COC

Big banks good for global trade, says BIS (September 2009)

Rethinking Bretton Woods | Sun, Sep 13, 2009

By Aldo Caliari
In a recent report, the Bank of International Settlements argues that the tendency to fragment the hitherto global banking model may harm international trade. But the link between global banking and trade is not as positive as the BIS suggests, this artlcle argues.

 In the controversy over the viability and desirability of big and global banks, the Bank of International Settlements takes clearly a side in their favor. Surprisingly, the effects on trade are mentioned as a primary reason. In its latest Annual Report, the BIS argues that “By reducing the need to have lenders located physically near borrowers, international banks facilitate trade in goods and services as well as the cross-border movement of capital.” [1] As host country governments become more cautious about allowing foreign banks to operate in their soil the result would be that of reducing the ease with which capital moves across borders. This “would shrink trade in goods and services and thus moderate growth and development.” [2] 

As the pre-crisis global banking model comes increasingly under challenge, several voices are warning about the potential that such measures may have in hindering international trade in the future. Last July, the head of the WTO, Mr. Pascal Lamy said that bank bailouts had "constrained risk-taking" outside the familiar territories of national markets and this was already affecting foreign direct investment, now forecast to fall 50 per cent this year.[3] 

The calls are echoed by the industry. The head of the Institute of International Finance, Mr. Joe Ackerman, warned that the response of regulators may lead to the refragmentation of markets. In such a structure “Banks would not be able to manage their risk, capital and liquidity on a consolidated basis. This would make the allocation of capital in the economy less efficient in normal times and render an efficient response more difficult in times of tension. It would also have severe implications for the growth prospects of smaller countries with a limited deposit base.“[4] 

But the purported benefits of global banking for trade are much less clear than such statements would suggest. In its response to the review conducted by Lord Turner the UK Association of Corporate Treasurers is reported stating that there could be minor conveniences in dealing with a very large bank providing a good range of service across the globe but this was not usually the key selection criterion. The Association “welcomed a diversity of providers in order to access a diversity of products, ideas and expertise. And [was] sufficiently worried about competition policy issues to suggest that there could be a case for breaking up big banks. There would also be advantages in terms of escaping from diseconomies of scale and scope and, most importantly, reducing systemic risk.” The idea that global banking has necessarily led to reductions in cost of credit is certainly at odds with the findings of a number of recent studies.[5]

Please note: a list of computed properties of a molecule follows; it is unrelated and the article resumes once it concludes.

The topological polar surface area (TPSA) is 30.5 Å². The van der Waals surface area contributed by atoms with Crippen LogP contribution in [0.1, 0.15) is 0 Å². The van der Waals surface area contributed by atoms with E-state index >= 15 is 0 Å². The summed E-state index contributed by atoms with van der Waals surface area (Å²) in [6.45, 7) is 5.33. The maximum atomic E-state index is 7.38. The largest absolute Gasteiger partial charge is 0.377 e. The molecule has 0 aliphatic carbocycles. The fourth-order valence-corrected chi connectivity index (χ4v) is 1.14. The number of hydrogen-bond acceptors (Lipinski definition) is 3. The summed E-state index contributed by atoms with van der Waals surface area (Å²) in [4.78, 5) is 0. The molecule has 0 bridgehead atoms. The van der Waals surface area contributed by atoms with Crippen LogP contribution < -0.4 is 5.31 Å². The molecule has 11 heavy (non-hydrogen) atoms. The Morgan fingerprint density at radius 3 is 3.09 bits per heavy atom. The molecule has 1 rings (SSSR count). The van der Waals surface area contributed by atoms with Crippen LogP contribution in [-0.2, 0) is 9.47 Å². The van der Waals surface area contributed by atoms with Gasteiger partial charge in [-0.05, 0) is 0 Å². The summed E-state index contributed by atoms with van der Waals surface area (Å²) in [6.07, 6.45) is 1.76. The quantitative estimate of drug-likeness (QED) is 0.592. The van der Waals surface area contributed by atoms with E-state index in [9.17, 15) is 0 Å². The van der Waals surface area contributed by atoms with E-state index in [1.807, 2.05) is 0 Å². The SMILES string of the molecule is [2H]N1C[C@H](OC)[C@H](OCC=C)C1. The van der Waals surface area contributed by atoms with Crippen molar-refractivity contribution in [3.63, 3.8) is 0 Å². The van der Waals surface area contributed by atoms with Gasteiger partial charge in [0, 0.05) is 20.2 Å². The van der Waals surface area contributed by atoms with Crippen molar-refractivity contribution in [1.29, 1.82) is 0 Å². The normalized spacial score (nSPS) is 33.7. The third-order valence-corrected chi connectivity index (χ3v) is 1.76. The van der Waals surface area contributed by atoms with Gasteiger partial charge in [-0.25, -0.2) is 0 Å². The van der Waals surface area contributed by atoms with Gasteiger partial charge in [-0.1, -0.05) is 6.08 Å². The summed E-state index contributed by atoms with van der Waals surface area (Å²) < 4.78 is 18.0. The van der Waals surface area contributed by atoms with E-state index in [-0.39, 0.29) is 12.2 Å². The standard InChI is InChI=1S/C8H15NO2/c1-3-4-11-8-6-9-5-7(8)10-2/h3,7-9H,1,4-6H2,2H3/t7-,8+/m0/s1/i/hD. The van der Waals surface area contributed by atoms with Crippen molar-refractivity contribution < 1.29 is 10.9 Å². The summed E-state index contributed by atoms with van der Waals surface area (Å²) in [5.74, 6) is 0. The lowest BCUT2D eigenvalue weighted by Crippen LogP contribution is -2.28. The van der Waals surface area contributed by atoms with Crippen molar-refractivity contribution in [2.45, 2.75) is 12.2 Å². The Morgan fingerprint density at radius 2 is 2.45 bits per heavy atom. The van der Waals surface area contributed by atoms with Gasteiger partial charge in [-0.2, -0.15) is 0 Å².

The views on the efficiency of global banks, or the lack of margins to adjust without increasing the cost of credit, do not go unchallenged, either. Noting that the financial industry represents between 30% and 40% of the aggregate profits of the quoted corporate sector in the US, UK and globally—compared with 10 % forty years ago-- one analyst states “It seems strange that an industry whose role is that of intermediation rather than the production of consumption goods and services should command such a high share of capital, profits and brains.”[6] 

There is also evidence that low barriers to cross-border banking have been used by banks largely to evade or avoid taxes. A recent OECD study found that most of the aggressive tax planning solutions are designed by structured finance departments and involve cross-border transactions. [7] In many cases, the transactions lack economic substance independent from the tax benefits. “Complexity does not necessarily indicate tax abuse; nor does the use of SPVs” says the OECD, but “some aggressive arrangements are designed to obscure the real economics of the transaction.”[8] 

These conclusions would suggest that tax evasion and avoidance, rather than efficiency, are responsible for a good portion of the profits made by banks. If this is the case, not only efficiency gains are not being transferred to the consumer, but gains could well be coming at the expense of taxpayers, rather than being a result of banks’ efficient management of risks and capital at a global level.

Host country supervisors should be concerned about the role of foreign banks in their countries’ trade. But their concern should not depart from the assumption that such role is always a benign one. Their active intervention in the banking system could actually do a lot to restore the broken link between trade and the building of domestic capital.

[1] BIS Annual Report 2009, 120.

[2] Ib.

[3] Hollinger, Peggy 2009. Lamy in warning over bank bail-outs. In Financial Times, July 6.

[4] Ackerman, Josef 2009. Smaller banks will not make us safer. July 29.

[5] Rules liberalizing financial services, an obstacle to anti-crisis efforts, available at http://www.coc.org/node/6366

[6] Woolley, Paul 2007. Financial Sector Disfunctionality: Is society well-served by its financial institutions?, Transcript of Public Lecture given on 31 October 2007 at the University of Technology, Sydney and subsequently broadcast on ABC Radio, Australia.

[7] OECD 2008. Study into the Role of Tax Intermediaries, Chapter 9.

[8] Ib.